File picture of a record dance event
Bhubaneswar, Jan. 30: The culture department has decided that state fund cannot be used to host dance shows involving skimpily clad girls gyrating provocatively to recorded music in the glare of psychedelic lights.
In a move that runs the risk of being dubbed as cultural censorship or moral policing, the new culture secretary, Arvind Padhee, has asked district collectors to ensure that government money is not spent on such “tasteless” performances, which are popularly known as record dance.
Incidentally, record dance is a common sight across the state and has often been put in the dock for causing “cultural pollution” and seems to be running the gauntlet of purists for past sometime.
Even jatra groups, the flag-bearers of popular culture, cannot do without them.
Coming down heavily on such “cultural shows”, the advisory states that organisations patronising such events should not get any financial support from district culture councils or any other government agency.
The concern of the government apparently stems from the deviant behaviour of the district culture councils, which instead of promoting state’s pure cultural tradition were occasionally seen organising record dance shows.
Determined to put an end to the practice, the culture department has asked these bodies to focus on showcasing folk and classical dance and music, including bhajans from Odisha and other states.
They would also be expected to promote threatened art forms and artistes in distress.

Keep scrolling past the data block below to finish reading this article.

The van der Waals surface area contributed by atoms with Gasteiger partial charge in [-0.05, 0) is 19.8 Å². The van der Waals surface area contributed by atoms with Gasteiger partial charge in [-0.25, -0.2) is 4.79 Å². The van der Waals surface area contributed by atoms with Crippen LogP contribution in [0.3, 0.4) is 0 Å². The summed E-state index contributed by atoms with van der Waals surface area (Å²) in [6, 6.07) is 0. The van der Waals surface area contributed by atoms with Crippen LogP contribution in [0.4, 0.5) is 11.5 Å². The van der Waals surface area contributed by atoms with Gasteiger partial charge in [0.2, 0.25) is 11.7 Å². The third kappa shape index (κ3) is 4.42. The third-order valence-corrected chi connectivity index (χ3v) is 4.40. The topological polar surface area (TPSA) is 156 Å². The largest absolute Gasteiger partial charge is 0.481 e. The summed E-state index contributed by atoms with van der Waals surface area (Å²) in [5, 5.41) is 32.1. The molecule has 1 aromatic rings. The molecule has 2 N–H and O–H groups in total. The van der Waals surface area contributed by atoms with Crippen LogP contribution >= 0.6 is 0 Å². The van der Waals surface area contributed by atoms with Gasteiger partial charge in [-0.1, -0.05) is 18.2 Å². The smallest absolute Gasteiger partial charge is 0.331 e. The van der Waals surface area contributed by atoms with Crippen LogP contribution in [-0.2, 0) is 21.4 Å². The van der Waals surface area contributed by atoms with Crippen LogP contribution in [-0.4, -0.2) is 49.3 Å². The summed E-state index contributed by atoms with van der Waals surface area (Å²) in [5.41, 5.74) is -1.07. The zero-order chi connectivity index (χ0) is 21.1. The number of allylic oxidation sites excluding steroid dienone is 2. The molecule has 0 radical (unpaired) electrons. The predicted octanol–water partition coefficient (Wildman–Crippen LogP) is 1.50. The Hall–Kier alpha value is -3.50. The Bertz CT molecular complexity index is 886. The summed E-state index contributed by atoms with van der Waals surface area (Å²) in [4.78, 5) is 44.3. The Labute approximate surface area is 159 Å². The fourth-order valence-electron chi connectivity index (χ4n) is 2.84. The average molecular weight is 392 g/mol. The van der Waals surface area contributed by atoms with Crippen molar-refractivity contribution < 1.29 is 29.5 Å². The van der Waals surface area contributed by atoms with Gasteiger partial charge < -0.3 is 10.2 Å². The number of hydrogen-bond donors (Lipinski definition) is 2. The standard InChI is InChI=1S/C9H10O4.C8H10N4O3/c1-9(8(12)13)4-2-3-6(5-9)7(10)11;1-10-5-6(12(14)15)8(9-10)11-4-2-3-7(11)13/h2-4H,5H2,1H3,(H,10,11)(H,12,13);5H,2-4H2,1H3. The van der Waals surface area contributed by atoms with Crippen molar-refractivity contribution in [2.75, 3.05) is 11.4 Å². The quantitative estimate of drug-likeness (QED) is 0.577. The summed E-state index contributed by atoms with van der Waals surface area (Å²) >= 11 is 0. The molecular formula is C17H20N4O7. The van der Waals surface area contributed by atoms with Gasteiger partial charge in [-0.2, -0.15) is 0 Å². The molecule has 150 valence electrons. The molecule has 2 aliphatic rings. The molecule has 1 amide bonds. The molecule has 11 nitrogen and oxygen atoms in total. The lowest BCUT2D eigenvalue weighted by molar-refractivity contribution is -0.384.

“The district collectors will be held responsible if the directive is not carried out. Since we are providing money to the district culture councils, any deviation will be treated as infructuous expenditure,” said Padhee.
Insisting on maintaining the purity of art and culture, he underscored the need for promoting the varied cultural tradition of the state, including its much-vaunted folk tradition.
Eminent Odissi dancer Saswat Joshi has welcomed the decision. He felt that it would go a long way in preserving the state’s classical art and culture.
“But it should not remain confined to government files. They need to implement it sincerely,” he said.
Director, Nabin Kalakar Foundation, Jagabandhu Jena, too, appreciated the move.
“It should have been done long back. We have seen a lot of cultural pollution with people even taking liberties with bhajans. This is deplorable,” said Jena, who nurtures young Odissi dancers.
However, there were also voices of dissent that slammed the move as an attempt at cultural censorship, which would discourage modern dance.
Jiban Patnaik, who leads a modern dance group, said: “Though financially we are not going to lose much because we rarely get invited to do government-sponsored programmes, we feel sorry that our art is not being recognised.”
Yet others felt this was the beginning of moral policing by the government.
“Soon they may try to ban cheer girls at cricket and hockey matches and then move on to stop record dance shows by jatra troupes. This is not a healthy trend,” said a culture critic, who did not wish to be named.